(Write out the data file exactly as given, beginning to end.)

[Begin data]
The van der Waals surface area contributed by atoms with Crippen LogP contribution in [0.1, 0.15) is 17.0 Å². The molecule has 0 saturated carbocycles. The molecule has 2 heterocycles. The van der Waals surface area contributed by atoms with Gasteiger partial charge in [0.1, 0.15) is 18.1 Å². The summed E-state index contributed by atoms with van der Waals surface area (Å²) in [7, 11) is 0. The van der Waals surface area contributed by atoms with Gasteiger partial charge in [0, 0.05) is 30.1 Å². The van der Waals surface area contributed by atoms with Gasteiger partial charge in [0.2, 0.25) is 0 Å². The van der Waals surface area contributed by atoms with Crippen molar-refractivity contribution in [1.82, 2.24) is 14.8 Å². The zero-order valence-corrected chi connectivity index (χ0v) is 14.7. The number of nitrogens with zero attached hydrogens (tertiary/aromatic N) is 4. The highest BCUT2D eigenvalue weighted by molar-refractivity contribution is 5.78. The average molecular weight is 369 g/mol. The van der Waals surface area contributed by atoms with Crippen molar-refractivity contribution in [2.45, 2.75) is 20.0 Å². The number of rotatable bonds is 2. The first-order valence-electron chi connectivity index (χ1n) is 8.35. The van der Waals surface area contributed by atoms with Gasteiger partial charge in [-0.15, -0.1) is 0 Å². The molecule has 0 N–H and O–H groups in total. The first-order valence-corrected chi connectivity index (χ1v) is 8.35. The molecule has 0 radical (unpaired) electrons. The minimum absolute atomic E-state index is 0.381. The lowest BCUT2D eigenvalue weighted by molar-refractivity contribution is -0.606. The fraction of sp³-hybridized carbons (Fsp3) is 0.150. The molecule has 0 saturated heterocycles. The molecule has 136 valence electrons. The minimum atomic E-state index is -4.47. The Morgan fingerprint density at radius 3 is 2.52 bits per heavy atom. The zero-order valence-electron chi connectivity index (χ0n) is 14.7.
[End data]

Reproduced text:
The van der Waals surface area contributed by atoms with Crippen LogP contribution in [0.1, 0.15) is 17.0 Å². The molecule has 0 saturated carbocycles. The molecule has 2 heterocycles. The van der Waals surface area contributed by atoms with Gasteiger partial charge in [0.1, 0.15) is 18.1 Å². The summed E-state index contributed by atoms with van der Waals surface area (Å²) in [7, 11) is 0. The van der Waals surface area contributed by atoms with Gasteiger partial charge in [0, 0.05) is 30.1 Å². The van der Waals surface area contributed by atoms with Gasteiger partial charge in [0.2, 0.25) is 0 Å². The van der Waals surface area contributed by atoms with Crippen molar-refractivity contribution in [1.82, 2.24) is 14.8 Å². The zero-order valence-corrected chi connectivity index (χ0v) is 14.7. The number of nitrogens with zero attached hydrogens (tertiary/aromatic N) is 4. The highest BCUT2D eigenvalue weighted by molar-refractivity contribution is 5.78. The average molecular weight is 369 g/mol. The van der Waals surface area contributed by atoms with Crippen molar-refractivity contribution in [2.45, 2.75) is 20.0 Å². The number of rotatable bonds is 2. The first-order valence-electron chi connectivity index (χ1n) is 8.35. The van der Waals surface area contributed by atoms with Gasteiger partial charge in [-0.15, -0.1) is 0 Å². The molecule has 0 N–H and O–H groups in total. The first-order valence-corrected chi connectivity index (χ1v) is 8.35. The molecule has 0 radical (unpaired) electrons. The minimum absolute atomic E-state index is 0.381. The lowest BCUT2D eigenvalue weighted by molar-refractivity contribution is -0.606. The fraction of sp³-hybridized carbons (Fsp3) is 0.150. The molecule has 0 saturated heterocycles. The molecule has 136 valence electrons. The minimum atomic E-state index is -4.47. The Morgan fingerprint density at radius 3 is 2.52 bits per heavy atom. The zero-order valence-electron chi connectivity index (χ0n) is 14.7.